- Broad Washington “My Health My Data” Law Takes Effect in March
- Five Key Privacy and Data Security Considerations Heading into 2024
- Costs and the Recent Evolution of Healthcare Data Breaches
- FCC Rule Set to Require “One-To-One” Written Consent on Lead Generator Websites
- FTC Adds Data Breach Reporting Requirement to Its GLB Safeguards Rule Applicable to Nonbank Financial Institutions
- Lessons From Verizon's Cybersecurity FCA Self-Disclosure
- The Legal Issues Surrounding Deepfakes
- FTC and HHS Alert Parties in the Health Arena that Tracking Technologies Pose Privacy and Security Risks
- Safeguarding Your Online Marketplace Against Bad Actors
- Texas Enacts Data Privacy and Security Act
- State Privacy Law
- Data Breach
- Artificial Intelligence
- National Security
- Data Privacy
- Cyber Insurance
- U.S. Law
- Infosec Plan
- INFORM Consumers Act
- Consumer Protection
- Financial Institutions
- Website Accessibility
- Workplace Privacy
- Vendor Management
- SHIELD Act
- Owen Agho
- Denise M. Barnes
- Danielle F. Bass
- Jewel Haji Boelstler
- Sara J. Brundage
- Brandy Bruyere, NCCO
- Daniel S. Elkus
- Angela I. Gamalski
- Emily E. Garrison
- Michael P. Hindelang, CIPP/US, CIPM
- Karl A. Hochkammer, CIPP/US
- Rachel M. Hofstatter
- Matthew Keuten
- Molly K. McGinley, CIPP/US
- Emory D. Moore Jr.
- Ahmad H. Sabbagh
- Jad Sheikali, CIPP/US
- Jenna R. Simon
- Katarina Vickovic
- Steven M. Wernikoff
- Mahja D. Zeon
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Legal developments in data, privacy, cybersecurity, and other emerging technology issues
Washington state’s My Health My Data Act (“MHMD”) goes into effect on March 31, 2024. Entities should carefully evaluate whether MHMD applies to them in light of the law’s broad applicability, an expansive definition of consumer health data, strict consent requirements and a unique private right of action. This post answers questions about which entities are subject to MHMD, and what the law requires entities to do.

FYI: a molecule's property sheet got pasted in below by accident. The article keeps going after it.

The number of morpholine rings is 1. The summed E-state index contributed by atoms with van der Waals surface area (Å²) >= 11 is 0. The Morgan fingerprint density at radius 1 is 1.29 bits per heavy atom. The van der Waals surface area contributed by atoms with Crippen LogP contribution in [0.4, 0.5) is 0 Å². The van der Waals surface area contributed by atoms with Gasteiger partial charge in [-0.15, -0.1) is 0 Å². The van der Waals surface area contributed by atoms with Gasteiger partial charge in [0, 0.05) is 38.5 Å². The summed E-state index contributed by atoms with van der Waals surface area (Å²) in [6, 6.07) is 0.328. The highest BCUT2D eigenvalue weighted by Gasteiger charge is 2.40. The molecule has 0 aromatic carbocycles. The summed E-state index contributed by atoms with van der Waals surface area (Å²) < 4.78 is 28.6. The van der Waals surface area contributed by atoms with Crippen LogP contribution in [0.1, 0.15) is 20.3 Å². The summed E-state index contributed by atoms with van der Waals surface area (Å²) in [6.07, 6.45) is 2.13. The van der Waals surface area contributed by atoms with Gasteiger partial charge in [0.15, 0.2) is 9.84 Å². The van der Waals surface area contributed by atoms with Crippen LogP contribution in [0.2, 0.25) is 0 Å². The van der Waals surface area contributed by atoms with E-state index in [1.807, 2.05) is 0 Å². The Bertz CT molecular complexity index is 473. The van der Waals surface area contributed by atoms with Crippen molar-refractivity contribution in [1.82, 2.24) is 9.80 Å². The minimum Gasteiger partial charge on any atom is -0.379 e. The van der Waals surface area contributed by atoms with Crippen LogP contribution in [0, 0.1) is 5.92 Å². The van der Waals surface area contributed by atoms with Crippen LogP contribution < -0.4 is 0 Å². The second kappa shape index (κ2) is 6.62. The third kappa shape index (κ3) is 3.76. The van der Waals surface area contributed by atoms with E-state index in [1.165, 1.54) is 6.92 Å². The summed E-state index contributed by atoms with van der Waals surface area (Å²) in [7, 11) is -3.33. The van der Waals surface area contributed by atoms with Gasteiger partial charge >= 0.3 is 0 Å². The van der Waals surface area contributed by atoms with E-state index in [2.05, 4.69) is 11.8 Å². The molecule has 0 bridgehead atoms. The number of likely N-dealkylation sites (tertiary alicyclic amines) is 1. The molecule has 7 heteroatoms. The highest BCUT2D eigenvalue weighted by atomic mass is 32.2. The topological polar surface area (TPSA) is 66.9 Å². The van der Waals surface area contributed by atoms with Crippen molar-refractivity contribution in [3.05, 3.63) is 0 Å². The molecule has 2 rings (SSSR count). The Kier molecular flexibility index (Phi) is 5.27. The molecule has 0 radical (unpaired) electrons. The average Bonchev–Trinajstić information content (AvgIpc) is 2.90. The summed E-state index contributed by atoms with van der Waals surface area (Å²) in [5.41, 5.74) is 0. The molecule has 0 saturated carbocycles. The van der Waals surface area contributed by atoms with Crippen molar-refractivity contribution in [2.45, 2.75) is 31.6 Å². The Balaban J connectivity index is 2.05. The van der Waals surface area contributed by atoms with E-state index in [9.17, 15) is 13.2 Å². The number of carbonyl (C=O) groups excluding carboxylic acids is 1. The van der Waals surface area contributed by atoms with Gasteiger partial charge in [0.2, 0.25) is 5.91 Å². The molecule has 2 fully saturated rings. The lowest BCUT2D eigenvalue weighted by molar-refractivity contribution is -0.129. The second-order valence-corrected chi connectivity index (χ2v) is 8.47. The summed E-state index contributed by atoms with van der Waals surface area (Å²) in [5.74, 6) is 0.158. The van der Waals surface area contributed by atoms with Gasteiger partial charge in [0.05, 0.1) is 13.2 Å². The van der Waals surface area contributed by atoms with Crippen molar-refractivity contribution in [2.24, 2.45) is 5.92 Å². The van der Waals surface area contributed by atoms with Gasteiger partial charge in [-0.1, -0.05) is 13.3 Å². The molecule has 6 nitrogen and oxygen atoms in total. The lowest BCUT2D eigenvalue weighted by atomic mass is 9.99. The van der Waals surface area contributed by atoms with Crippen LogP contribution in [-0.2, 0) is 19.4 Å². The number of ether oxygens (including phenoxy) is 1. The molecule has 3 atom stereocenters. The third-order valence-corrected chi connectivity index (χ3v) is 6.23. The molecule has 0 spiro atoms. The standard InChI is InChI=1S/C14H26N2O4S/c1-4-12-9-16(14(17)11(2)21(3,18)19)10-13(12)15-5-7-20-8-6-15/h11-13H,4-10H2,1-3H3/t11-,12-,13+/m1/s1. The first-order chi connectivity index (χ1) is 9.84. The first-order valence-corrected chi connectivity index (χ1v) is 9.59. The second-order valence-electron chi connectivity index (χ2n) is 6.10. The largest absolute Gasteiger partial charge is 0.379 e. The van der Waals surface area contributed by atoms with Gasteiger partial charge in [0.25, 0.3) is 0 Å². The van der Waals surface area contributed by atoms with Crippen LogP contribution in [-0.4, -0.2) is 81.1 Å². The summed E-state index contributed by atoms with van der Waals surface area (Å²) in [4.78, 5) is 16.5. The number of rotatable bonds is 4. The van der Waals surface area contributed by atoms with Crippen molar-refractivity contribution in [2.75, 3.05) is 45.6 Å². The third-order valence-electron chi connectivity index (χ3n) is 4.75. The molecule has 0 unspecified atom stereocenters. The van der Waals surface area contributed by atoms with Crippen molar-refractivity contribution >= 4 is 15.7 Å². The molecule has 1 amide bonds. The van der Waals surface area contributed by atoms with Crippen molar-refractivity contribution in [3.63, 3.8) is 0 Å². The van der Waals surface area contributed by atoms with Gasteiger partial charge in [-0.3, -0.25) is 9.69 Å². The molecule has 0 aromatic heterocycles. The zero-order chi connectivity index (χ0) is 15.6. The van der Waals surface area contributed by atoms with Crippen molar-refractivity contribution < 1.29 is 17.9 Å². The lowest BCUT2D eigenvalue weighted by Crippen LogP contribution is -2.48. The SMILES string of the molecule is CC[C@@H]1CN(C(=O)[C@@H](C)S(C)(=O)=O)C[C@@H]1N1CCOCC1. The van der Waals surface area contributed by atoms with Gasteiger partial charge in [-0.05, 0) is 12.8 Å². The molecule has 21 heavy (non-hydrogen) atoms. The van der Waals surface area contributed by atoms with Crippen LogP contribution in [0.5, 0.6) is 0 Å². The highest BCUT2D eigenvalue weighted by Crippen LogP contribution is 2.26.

Privacy and data security laws and regulations continue to evolve quickly, and companies processing personal data have an increasing array of issues to manage. As we enter 2024, below are five key considerations for companies managing privacy and data security risks.
Data breaches in the healthcare industry are a costly and legally evolving issue. The sophistication of threat actors and their ability to navigate IT systems using constantly changing tactics has made it difficult to predict and, in some cases, respond to a breach. The recent aggressive enforcement by the Federal Trade Commission (the “FTC”) of its Health Breach Notification Rule (the “HBNR”), as well as its proposed changes to the HBNR, have expanded the factors companies must consider when analyzing and responding to potential breaches of health data.
On November 22, 2023, the Federal Communications Commission issued a proposed rule that likely will considerably alter the online lead generation industry, including the use of comparison shopping websites. The proposed rule addresses a number of areas, but, notably, the rule would require texters and callers using certain regulated technologies to obtain prior express written consent from a single seller at a time to comply with the Telephone Consumer Protection Act (“TCPA”). The FCC is expected to pass the rule during its December 13, 2023 meeting.
Last week, the FTC amended its Gramm-Leach-Bliley Safeguards Rule, supplementing the additions to the rule that it announced in 2021 and that have been in effect since June 2023. The recent amendment will require nonbank financial institutions to notify the FTC when there is an unauthorized acquisition of unencrypted customer information involving 500 or more consumers. This notification requirement, which is scheduled to go into effect in May 2024, adds to the growing list of notifications that a company must consider after a data incident, including the SEC’s recently enacted rules requiring registrants to disclose material cybersecurity incidents.